F-35 engine backers plot their last stand

The chairman of the House Armed Services Committee isn’t giving up on funding for the F-35 fighter’s second engine despite assertions from defense insiders that the program is gone for good. 

The Pentagon on Monday formally canceled the alternate-engine program, just weeks after lawmakers opted against funding the multibillion-dollar power-plant project in the 2011 defense funding bill.

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Defense observers said Tuesday the program is all but dead — but several sources said the project’s last stand likely will come as the House and Senate Armed Services committees craft 2012 Pentagon authorization measures.

Alternate engine proponents, including builders GE and Rolls-Royce, say the engine would save billions of dollars over its life and provide a backstop if the primary power plant fleet goes down. Opponents, including senior Pentagon brass, say it would “waste” $3 billion at a time when the nation is strapped for cash, adding it is not operationally required.

The industry teammates are looking mostly to Armed Services Committee Chairman Buck McKeon (R-Calif.) to lead an effort to keep the F136 engine program going, industry sources said.

“McKeon is pretty vocal about maintaining competing engines when the F136 is basically 80 [percent] through development,” one GE-Rolls source said Tuesday.

GE spokesman Rick Kennedy noted McKeon’s panel “is quite committed to competing engines, but we take the view that a creative proposal will be necessary.”

In a separate interview, Josh Holly, McKeon’s top spokesman, used a similar term when asked what it would take to revive the program: “a creative approach.”

What might an out-of-the-box plan look like?

Holly said Armed Services staffers are examining several options, including a provision requiring “that if there is a cost increase” for the F-35’s primary power plant, “then there would have to be a [restarted] competition.”

The committee will begin marking up a 2012 defense authorization bill early next month.
Another “creative” way of keeping the second engine alive would be “some level of significant contribution to the development costs on the companies’ part,” Kennedy told The Hill.

The second-engine builders also are eyeing a plan endorsed recently by the Senate.

“For the 2011 budget, the Senate proposed that [GE and Rolls-Royce] self-fund the balance of the budget year, and we had agreed, given we are 80 percent complete,” Kennedy said. “But during the fast-paced events leading to the signing of the bill, the proposal was not taken up by the House.”

In a later compromise version of 2011 defense spending legislation, however, Senate appropriators decided against funding the second engine — a decision that followed a much-publicized House vote to kill funding for the program.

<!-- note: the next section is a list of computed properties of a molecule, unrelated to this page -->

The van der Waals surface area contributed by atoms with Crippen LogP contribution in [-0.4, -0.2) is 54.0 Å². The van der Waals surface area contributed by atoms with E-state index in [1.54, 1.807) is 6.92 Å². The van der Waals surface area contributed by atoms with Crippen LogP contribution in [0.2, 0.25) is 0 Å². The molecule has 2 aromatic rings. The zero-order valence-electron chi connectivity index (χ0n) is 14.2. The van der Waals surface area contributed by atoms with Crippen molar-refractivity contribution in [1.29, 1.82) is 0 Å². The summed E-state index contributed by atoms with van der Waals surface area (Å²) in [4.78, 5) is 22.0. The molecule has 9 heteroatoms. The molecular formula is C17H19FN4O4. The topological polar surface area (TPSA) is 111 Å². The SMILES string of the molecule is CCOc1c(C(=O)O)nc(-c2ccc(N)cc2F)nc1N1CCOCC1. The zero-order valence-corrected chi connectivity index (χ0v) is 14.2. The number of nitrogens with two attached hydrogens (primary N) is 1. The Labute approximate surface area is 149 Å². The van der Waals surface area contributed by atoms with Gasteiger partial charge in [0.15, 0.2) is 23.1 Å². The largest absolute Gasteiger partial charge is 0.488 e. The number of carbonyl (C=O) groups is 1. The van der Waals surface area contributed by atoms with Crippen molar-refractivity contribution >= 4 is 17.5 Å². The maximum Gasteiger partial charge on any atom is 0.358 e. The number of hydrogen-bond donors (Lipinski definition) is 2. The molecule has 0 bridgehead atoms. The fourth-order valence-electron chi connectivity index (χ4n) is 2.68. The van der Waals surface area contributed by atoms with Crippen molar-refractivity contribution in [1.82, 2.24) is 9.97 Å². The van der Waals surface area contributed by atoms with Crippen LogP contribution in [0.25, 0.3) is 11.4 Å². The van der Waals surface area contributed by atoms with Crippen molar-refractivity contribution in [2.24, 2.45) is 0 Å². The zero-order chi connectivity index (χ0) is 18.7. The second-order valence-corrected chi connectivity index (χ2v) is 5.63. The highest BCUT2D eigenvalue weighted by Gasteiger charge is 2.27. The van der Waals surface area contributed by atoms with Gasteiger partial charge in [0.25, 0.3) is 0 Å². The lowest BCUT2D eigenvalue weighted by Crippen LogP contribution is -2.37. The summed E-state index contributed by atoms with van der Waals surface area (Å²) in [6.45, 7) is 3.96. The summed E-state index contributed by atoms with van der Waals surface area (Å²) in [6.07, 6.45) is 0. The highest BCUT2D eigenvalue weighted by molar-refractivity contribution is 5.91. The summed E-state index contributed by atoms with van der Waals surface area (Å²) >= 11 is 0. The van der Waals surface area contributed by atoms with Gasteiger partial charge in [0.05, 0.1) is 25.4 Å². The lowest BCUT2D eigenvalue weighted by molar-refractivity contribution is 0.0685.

That vote became a political hot button because the second engine would have brought jobs to Ohio, the home state of GOP House Speaker John Boehner. He did not vote on the amendment to zero funding for the project.

“There are a lot of discussions going on right now” about possible legislative language that would keep the second power plant program alive, Holly said.

Kennedy said he sees “a significant willingness in Congress to revisit the F136 funding debate as the consequences of terminating the engine are being fully understood.”

Kennedy said GE and Rolls officials see “bipartisan support for the engine on the merits of its performance and value.”

But even two Pentagon observers who have argued for different outcomes said Tuesday that — aside from one latch-ditch legislative attempt by McKeon to save the program —it likely is dead.

“It will be difficult to fully resurrect the F136 because in the past year, Congress has taken a step it had not previously: Both chambers have ... gone on the record to eliminate the program, which will make it that much more difficult to restart it,” said Mackenzie Eaglen, a former Senate defense staffer now with the Heritage Foundation.

“The 2011 defense budget process [was] a preview of what to expect in 2012,” added Eaglen. “The legislative chaos of funding defense through additional continuing resolutions or ‘omnibus [or] minibus’ spending measures will add to the difficulty of restoring the alternate engine, even if there is political will to do so.”

She has called a second power plant for a fighter the Pentagon plans to buy thousands of “a critical insurance policy for America’s defense.”

Loren Thompson of the Lexington Institute also forecast Tuesday that the program will end soon.
“Because the companies can’t prove that any public benefit results from spending billions of extra dollars, the program is likely to again fall victim to budget cutters in 2012,” said Thompson, who has long argued against the need for two engines for the F-35 fleet.